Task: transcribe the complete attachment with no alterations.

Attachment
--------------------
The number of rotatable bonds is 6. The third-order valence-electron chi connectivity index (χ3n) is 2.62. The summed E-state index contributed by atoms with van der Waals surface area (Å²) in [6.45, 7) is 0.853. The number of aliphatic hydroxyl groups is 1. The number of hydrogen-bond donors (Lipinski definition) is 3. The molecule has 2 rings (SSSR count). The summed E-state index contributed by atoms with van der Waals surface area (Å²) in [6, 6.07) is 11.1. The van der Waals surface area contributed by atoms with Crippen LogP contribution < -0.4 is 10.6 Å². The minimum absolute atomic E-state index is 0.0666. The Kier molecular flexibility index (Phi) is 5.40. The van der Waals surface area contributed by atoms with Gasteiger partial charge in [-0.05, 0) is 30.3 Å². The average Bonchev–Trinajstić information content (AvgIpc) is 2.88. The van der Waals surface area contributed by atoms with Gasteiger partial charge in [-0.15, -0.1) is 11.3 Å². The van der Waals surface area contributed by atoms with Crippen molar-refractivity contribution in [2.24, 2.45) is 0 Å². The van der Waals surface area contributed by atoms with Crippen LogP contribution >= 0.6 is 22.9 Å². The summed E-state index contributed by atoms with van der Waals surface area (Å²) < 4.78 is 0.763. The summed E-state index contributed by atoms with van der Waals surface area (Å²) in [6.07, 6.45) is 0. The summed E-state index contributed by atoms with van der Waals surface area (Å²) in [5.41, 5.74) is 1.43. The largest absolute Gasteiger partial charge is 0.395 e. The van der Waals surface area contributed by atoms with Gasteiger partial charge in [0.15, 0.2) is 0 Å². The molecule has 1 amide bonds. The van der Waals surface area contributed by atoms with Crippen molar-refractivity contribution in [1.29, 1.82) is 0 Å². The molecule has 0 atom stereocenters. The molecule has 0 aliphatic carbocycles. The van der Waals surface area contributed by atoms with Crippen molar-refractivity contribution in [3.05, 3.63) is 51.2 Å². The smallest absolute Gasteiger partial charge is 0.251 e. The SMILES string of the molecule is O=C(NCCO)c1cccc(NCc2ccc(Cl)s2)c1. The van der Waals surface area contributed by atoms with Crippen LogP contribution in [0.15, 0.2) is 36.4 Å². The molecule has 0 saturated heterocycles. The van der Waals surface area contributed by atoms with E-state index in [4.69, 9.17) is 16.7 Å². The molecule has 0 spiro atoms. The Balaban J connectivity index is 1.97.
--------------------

The number of rotatable bonds is 6. The third-order valence-electron chi connectivity index (χ3n) is 2.62. The summed E-state index contributed by atoms with van der Waals surface area (Å²) in [6.45, 7) is 0.853. The number of aliphatic hydroxyl groups is 1. The number of hydrogen-bond donors (Lipinski definition) is 3. The molecule has 2 rings (SSSR count). The summed E-state index contributed by atoms with van der Waals surface area (Å²) in [6, 6.07) is 11.1. The van der Waals surface area contributed by atoms with Crippen LogP contribution < -0.4 is 10.6 Å². The minimum absolute atomic E-state index is 0.0666. The Kier molecular flexibility index (Phi) is 5.40. The van der Waals surface area contributed by atoms with Gasteiger partial charge in [-0.05, 0) is 30.3 Å². The average Bonchev–Trinajstić information content (AvgIpc) is 2.88. The van der Waals surface area contributed by atoms with Gasteiger partial charge in [-0.15, -0.1) is 11.3 Å². The van der Waals surface area contributed by atoms with Crippen molar-refractivity contribution in [2.24, 2.45) is 0 Å². The van der Waals surface area contributed by atoms with Crippen LogP contribution >= 0.6 is 22.9 Å². The summed E-state index contributed by atoms with van der Waals surface area (Å²) < 4.78 is 0.763. The summed E-state index contributed by atoms with van der Waals surface area (Å²) in [6.07, 6.45) is 0. The summed E-state index contributed by atoms with van der Waals surface area (Å²) in [5.41, 5.74) is 1.43. The largest absolute Gasteiger partial charge is 0.395 e. The van der Waals surface area contributed by atoms with Gasteiger partial charge in [0.15, 0.2) is 0 Å². The molecule has 1 amide bonds. The van der Waals surface area contributed by atoms with Crippen molar-refractivity contribution in [1.29, 1.82) is 0 Å². The molecule has 0 atom stereocenters. The molecule has 0 aliphatic carbocycles. The van der Waals surface area contributed by atoms with Crippen molar-refractivity contribution in [3.05, 3.63) is 51.2 Å². The smallest absolute Gasteiger partial charge is 0.251 e. The SMILES string of the molecule is O=C(NCCO)c1cccc(NCc2ccc(Cl)s2)c1. The van der Waals surface area contributed by atoms with Crippen LogP contribution in [0.15, 0.2) is 36.4 Å². The molecule has 0 saturated heterocycles. The van der Waals surface area contributed by atoms with E-state index in [4.69, 9.17) is 16.7 Å². The molecule has 0 spiro atoms. The Balaban J connectivity index is 1.97.